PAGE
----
10. Alex, I agree that, on his own Nick Raynsford has no actual decision making powers. My comment refers to his attitude. I will never forgive him for the way he reacted to the first set of proposals Greenwich Hospital Trust had for the covered market – ill-judged, insensitive and without reference to heritage, usage or the local community. It was a bad plan – as GHT now agree – they have changed the proposals to something much, much better. But at the time, when the entirety of Greenwich council refused planning permission, Nick Raynsford took the side of the Hospital and, presumably, the Building Federation, and angrily encouraged them to apply to Eric Pickles, who granted permission for this dreadful development.

    Happily the old guard at GHT have moved on and the new brooms have realised they have an asset in the market that isn’t merely monetary. The new designs are good – but we do not have our MP to thank for that.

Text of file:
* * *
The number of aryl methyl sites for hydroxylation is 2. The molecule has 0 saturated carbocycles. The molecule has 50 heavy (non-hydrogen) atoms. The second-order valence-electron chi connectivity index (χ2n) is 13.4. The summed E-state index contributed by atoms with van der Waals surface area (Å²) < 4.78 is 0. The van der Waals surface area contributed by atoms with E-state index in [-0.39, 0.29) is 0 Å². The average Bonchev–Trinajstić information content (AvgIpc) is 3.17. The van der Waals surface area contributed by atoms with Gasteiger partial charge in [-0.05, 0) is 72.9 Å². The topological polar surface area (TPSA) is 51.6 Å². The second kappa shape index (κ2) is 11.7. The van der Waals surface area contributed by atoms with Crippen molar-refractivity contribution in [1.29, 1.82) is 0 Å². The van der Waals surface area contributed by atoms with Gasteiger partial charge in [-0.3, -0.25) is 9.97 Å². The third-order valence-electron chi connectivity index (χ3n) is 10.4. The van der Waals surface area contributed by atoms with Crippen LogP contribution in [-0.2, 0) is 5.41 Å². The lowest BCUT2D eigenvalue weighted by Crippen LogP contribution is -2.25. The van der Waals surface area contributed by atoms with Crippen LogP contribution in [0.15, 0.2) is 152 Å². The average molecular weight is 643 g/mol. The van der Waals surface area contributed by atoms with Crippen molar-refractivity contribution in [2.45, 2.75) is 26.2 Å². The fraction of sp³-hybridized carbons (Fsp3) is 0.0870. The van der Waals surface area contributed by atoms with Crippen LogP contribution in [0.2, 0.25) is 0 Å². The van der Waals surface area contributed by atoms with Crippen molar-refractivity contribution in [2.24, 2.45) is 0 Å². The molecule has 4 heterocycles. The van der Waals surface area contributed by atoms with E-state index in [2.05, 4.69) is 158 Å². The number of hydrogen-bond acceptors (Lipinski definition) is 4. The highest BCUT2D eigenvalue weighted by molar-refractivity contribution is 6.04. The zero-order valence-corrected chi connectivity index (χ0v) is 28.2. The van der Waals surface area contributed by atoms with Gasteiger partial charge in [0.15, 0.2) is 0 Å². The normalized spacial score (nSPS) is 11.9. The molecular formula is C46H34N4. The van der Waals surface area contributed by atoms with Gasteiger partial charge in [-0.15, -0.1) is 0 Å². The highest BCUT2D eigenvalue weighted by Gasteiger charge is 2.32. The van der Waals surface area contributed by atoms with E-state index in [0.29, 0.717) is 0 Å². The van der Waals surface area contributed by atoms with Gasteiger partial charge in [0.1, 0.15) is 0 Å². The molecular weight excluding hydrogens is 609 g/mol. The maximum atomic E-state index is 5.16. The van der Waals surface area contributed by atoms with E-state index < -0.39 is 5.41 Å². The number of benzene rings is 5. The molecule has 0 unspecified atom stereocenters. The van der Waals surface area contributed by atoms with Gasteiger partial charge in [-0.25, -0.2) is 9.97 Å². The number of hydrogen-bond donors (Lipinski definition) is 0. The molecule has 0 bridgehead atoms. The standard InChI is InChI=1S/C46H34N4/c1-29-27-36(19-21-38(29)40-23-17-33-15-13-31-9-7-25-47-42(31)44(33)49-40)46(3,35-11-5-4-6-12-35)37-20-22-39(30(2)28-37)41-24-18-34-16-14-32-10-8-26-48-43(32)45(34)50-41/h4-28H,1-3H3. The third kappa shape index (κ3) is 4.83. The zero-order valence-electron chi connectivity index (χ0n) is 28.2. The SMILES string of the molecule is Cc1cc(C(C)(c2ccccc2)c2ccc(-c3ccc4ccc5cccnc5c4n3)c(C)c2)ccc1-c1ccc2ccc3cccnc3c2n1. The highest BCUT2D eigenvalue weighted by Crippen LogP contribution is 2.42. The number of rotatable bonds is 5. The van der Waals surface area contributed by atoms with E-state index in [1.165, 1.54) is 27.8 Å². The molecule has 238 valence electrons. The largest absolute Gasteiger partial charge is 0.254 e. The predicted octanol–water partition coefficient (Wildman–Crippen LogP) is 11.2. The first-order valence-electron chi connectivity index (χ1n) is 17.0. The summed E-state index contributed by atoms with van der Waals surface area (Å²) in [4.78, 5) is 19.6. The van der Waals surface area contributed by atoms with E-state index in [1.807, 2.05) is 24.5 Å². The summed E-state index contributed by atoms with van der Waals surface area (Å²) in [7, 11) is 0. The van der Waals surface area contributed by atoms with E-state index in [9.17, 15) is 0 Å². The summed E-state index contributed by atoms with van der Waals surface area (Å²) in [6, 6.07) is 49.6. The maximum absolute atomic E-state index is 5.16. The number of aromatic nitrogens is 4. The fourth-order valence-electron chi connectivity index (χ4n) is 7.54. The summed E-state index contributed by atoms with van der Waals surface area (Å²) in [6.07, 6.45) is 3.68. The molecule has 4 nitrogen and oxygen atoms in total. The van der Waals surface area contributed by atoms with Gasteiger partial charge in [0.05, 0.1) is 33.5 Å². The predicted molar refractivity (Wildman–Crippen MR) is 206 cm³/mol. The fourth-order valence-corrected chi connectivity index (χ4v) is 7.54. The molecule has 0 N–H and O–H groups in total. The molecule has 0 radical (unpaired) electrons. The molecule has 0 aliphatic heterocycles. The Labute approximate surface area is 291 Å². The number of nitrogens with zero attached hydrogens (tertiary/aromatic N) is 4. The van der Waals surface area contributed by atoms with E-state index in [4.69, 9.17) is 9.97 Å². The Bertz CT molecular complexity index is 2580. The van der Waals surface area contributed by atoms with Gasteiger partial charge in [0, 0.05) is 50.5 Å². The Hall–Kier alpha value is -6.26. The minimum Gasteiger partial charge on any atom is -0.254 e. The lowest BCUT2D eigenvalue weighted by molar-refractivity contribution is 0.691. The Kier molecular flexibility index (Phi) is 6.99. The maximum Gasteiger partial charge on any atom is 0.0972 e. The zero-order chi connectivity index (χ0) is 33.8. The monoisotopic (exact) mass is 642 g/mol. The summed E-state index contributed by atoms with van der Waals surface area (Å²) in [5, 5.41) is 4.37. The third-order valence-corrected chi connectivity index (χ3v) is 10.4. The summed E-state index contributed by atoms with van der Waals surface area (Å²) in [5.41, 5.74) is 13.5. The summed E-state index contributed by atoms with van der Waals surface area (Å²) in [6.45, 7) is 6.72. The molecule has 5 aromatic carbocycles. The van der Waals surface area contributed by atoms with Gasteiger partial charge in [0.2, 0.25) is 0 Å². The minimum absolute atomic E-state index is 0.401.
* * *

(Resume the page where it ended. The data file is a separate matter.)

11. Adam says:

    Have emailed Pennycook in a vain hope.

  12. Save the Swan says:

    We have begun mobilising a campaign to save the building, but we need help.

    Please contact us on the following email address to get involved:


    Alex, thank you for your comments and for your good work saving the Lord Hood.

    It would be symptomatic of the failings of the planning system if there was ‘nothing that could be done’ at this stage.

    That a short-sighted decision made 3 years ago cannot be challenged today is precisely why residents do not feel that the planning system is operated with their interests at heart.